Nicklas Backstrom returned to DC after his shortest summer ever as a Washington Capital. After the first day of Training Camp, he answered questions from reporters about the challenges the team will face this season. He also talked through his memory of being handed the Stanley Cup and revealed more about his close relationship with Alex Ovechkin.
He also threw in a few quality dad jokes along the way.
One of the most iconic moments of the Stanley Cup win was when Ovechkin handed the Cup to Backstrom, his alternate captain and teammate of 10 years. It was “a special moment…It’s something I’m never gonna forget.”
Backstrom broke down that memorable moment into two parts: “First, when he told me, too, that he’s gonna do it. And second, when he gave it to me, that was very special.”
Backstrom, the father of two, texted Ovechkin after the birth of Ovechkin’s first child, Sergei.
“[W]hen he got his son, I said, ‘What a summer for you. Two of the biggest things in life, happen in the same summer,'” Backstrom said. “That’s only positive thing for us as a human being.”
He thinks Ovechkin will be a good dad. “He’ll do great, I think. He probably doesn’t have a lot to do now the first couple months, but he’ll get his hands full later.”
A reporter asked him what was a bigger moment: winning the Cup, or having a child? Backstrom joked back that they were “Putting [him] on the spot here.” Then he gave a more thoughtful answer, connecting back to the events of Ovechkin’s summer.
“It’s two different scenarios…being there when they’re born, it’s just an unbelievable feeling,” Backstrom said. “You can’t really compare them. Both are really good big things in life, and to achieve them in the same summer, that’s an accomplishment.”
Not all of the obstacles are from Stanley Cup hangovers or short summers. The rest of the league is going to be prepared to make it as hard for the Caps as possible.
“I think it’s gonna be a different challenge for us, absolutely,” Backstrom said. “But…we’re still hungry….Every game is going to be a lot harder. Because I feel like…when you’re playing the Stanley Cup champs, you really want to beat them. So, every game’s gonna be tougher. But we’ll accept the challenge and go from there.”
The team will rely on its leadership to set the tone, and Backstrom talked about how Ovechkin’s positive attitude helps the team. “It looks like he’s in best mode ever. He’s just laughing all the time, which is great, he’s just gonna carry this over. The way he was playing last year, the way he was relaxed, it’s just unbelievable for us in the locker room to see how he carries himself.”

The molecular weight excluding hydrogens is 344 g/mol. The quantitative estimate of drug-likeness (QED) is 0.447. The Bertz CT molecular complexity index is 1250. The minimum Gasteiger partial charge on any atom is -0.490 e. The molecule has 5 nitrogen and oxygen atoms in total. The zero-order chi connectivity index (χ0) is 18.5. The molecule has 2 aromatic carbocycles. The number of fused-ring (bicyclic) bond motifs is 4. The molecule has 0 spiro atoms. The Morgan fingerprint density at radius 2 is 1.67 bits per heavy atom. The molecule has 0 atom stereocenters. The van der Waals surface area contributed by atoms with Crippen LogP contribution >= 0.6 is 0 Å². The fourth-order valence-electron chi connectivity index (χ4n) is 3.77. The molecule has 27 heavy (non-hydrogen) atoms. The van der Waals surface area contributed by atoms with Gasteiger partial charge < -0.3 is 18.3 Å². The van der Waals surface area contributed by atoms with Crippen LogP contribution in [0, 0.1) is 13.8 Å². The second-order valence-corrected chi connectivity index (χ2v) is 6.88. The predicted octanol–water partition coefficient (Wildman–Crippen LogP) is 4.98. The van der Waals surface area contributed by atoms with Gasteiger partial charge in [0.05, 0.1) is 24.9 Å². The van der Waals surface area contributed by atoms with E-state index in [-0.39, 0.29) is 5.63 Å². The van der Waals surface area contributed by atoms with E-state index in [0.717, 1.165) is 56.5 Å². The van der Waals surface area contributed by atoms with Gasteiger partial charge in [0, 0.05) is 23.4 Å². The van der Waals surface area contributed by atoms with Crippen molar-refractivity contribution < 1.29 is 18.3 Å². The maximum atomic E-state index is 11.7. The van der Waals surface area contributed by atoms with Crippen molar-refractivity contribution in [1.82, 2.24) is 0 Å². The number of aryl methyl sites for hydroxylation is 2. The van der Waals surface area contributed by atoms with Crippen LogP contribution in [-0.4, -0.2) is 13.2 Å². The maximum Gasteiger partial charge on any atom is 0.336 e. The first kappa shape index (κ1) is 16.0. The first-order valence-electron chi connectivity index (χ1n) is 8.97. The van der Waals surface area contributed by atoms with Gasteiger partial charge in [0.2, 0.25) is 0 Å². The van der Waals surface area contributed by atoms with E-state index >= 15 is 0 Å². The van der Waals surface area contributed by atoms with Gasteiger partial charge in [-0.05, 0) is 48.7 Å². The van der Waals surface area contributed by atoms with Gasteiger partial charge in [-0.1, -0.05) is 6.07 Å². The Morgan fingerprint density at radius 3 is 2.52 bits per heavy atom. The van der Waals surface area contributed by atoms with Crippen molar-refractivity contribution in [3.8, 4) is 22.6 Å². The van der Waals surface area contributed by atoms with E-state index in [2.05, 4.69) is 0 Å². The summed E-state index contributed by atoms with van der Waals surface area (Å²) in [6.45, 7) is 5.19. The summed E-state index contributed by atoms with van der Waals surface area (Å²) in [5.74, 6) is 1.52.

In some ways, the process this training camp is the same as past years. In order to focus on what comes ahead, they have to “let [the past] go and look forward.” Backstrom emphasized the importance of beginning the season with a strong record. “We gotta play our best hockey to start.”
Backstrom’s dry humor came out when he was asked where the Capitals can improve from last year’s successful campaign.
“I Dunno…We Were Pretty Good Last Year”
— dckerNBC4 (@dckerNBC4) September 14, 2018
After taking a moment to think, he replied, “I don’t know. We’re pretty good last year.” His serious answer was “Everywhere. One of the reasons why we won I think is because we’re so detailed all over the ice. We’re buying into everything we’re told.”
Todd Reirden is starting his first season as head coach, but his long tenure with the team and influence on the systems means there aren’t many changes for the players to deal with. “By now, we should know it, and we can get back to work and really work hard at it.” Whatever differences exist between Trotz’s styles and Reirden’s are in the locker room. Backstrom chose to keep any specifics private. “Overall, he’s maybe doing stuff a little differently, inside the locker room, I think. But that’s between us and him.”
The Caps won the Cup with a young roster, many of whom were in the playoffs for the first time. With a deadpan delivery, Backstrom said, “Yeah, they’re lucky. Winning the first year. That’s great. Good for them.” He’s not worried about how the younger players will be less focused because of their recent run of success. “I feel like they’re great human beings. I think they won’t take anything for granted and will still work hard.”
Headline photo: Capitals
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